|Anatomical terms of bone|
The trochlear fovea is a slight depression on the anteromedial orbital surface of the orbital plate of the frontal bone. Attached to the trochlear fovea is the trochlea of the superior oblique muscle.
The abducens nerve is the sixth cranial nerve (CNVI), in humans, that controls the movement of the lateral rectus muscle, responsible for outward gaze. It is a somatic efferent nerve.
The trochlear nerve, also called the fourth cranial nerve or CN IV, is a motor nerve that innervates just one muscle: the superior oblique muscle of the eye, which operates through the pulley-like trochlea.
In anatomy, the orbit is the cavity or socket of the skull in which the eye and its appendages are situated. "Orbit" can refer to the bony socket, or it can also be used to imply the contents. In the adult human, the volume of the orbit is 30 millilitres, of which the eye occupies 6.5 ml. The orbital contents comprise the eye, the orbital and retrobulbar fascia, extraocular muscles, cranial nerves II, III, IV, V, and VI, blood vessels, fat, the lacrimal gland with its sac and duct, the eyelids, medial and lateral palpebral ligaments, check ligaments, the suspensory ligament, septum, ciliary ganglion and short ciliary nerves.
The superior oblique muscle, or obliquus oculi superior, is a fusiform muscle originating in the upper, medial side of the orbit which abducts, depresses and internally rotates the eye. It is the only extraocular muscle innervated by the trochlear nerve.
Eye movement includes the voluntary or involuntary movement of the eyes, helping in acquiring, fixating and tracking visual stimuli. A special type of eye movement, rapid eye movement, occurs during REM sleep.
In anatomy, a process is a projection or outgrowth of tissue from a larger body. For instance, in a vertebra, a process may serve for muscle attachment and leverage, or to fit, with another vertebra. The word is used even at the microanatomic level, where cells can have processes such as cilia or pedicels. Depending on the tissue, processes may also be called by other terms, such as apophysis, tubercle, or protuberance.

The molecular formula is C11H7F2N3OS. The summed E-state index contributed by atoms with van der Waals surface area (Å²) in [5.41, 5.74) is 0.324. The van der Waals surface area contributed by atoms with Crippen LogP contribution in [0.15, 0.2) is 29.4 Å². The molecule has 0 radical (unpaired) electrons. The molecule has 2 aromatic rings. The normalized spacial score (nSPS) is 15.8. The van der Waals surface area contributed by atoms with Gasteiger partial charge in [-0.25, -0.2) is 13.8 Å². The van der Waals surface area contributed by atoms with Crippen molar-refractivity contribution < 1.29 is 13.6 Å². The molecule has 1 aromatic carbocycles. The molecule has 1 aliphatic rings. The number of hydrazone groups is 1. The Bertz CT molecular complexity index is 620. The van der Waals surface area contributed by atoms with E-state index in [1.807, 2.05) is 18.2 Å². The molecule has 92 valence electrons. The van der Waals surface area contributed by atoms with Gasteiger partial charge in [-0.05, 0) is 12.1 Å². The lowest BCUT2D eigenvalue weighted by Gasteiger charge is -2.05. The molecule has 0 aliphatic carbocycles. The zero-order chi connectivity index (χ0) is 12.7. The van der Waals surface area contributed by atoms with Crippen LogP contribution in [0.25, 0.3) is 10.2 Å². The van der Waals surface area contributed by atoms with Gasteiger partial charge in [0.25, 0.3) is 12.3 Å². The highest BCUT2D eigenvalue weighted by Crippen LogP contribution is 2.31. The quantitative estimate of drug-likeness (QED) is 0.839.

The superior orbital fissure is a foramen in the skull, although strictly it is more of a cleft, lying between the lesser and greater wings of the sphenoid bone.
The orbital or horizontal part of the frontal bone consists of two thin triangular plates, the orbital plates, which form the vaults of the orbits, and are separated from one another by a median gap, the ethmoidal notch.
The cavernous sinus within the human head is one of the dural venous sinuses creating a cavity called the lateral sellar compartment bordered by the temporal bone of the skull and the sphenoid bone, lateral to the sella turcica.
The ophthalmic nerve (V1) is one of three divisions of the trigeminal nerve (CN V). It has three branches that provide sensory innervation to the eye, skin of the upper face and anterior scalp.
The lesser wings of the sphenoid or orbito-sphenoids are two thin triangular plates, which arise from the upper and anterior parts of the body, and, projecting lateralward, end in sharp points [Fig. 1].
In the human arm, the humeral trochlea is the medial portion of the articular surface of the elbow joint which articulates with the trochlear notch on the ulna in the forearm.
The middle cranial fossa, deeper than the anterior cranial fossa, is narrow medially and widens laterally to the sides of the skull. It is separated from the posterior fossa by the clivus and the petrous crest.
The trochlear notch, also known as semilunar notch and greater sigmoid cavity, is a large depression in the upper extremity of the ulna that fits the trochlea of the humerus as part of the elbow joint. It is formed by the olecranon and the coronoid process.
The supratrochlear artery is one of the terminal branches of the ophthalmic artery. It branches from the ophthalmic artery near the trochlea of the superior oblique muscle in the orbit.
The Orbital Fascia forms the periosteum of the orbit.
The femoral head is the highest part of the thigh bone (femur). It is supported by the femoral neck.
The humeroulnar joint, is part of the elbow-joint. It is composed of two bones, the humerus and ulna, and is the junction between the trochlear notch of ulna and the trochlea of humerus. It is classified as a simple hinge-joint, which allows for movements of flexion, extension and circumduction. Owing to the obliquity of the trochlea of the humerus, this movement does not take place in the antero-posterior plane of the body of the humerus.
The intercondylar fossa of femur is a deep notch between the rear surfaces of the medial and lateral epicondyle of the femur, two protrusions on the distal end of the femur that joins the knee. On the front of the femur, the condyles are but much less prominent and are separated from one another by a smooth shallow articular depression called the patellar surface because it articulates with the posterior surface of the patella (kneecap).
Fovea is a term in anatomy. It refers to a pit or depression in a structure.
This article incorporates text in the public domain from page 137 of the 20th edition of Gray's Anatomy (1918)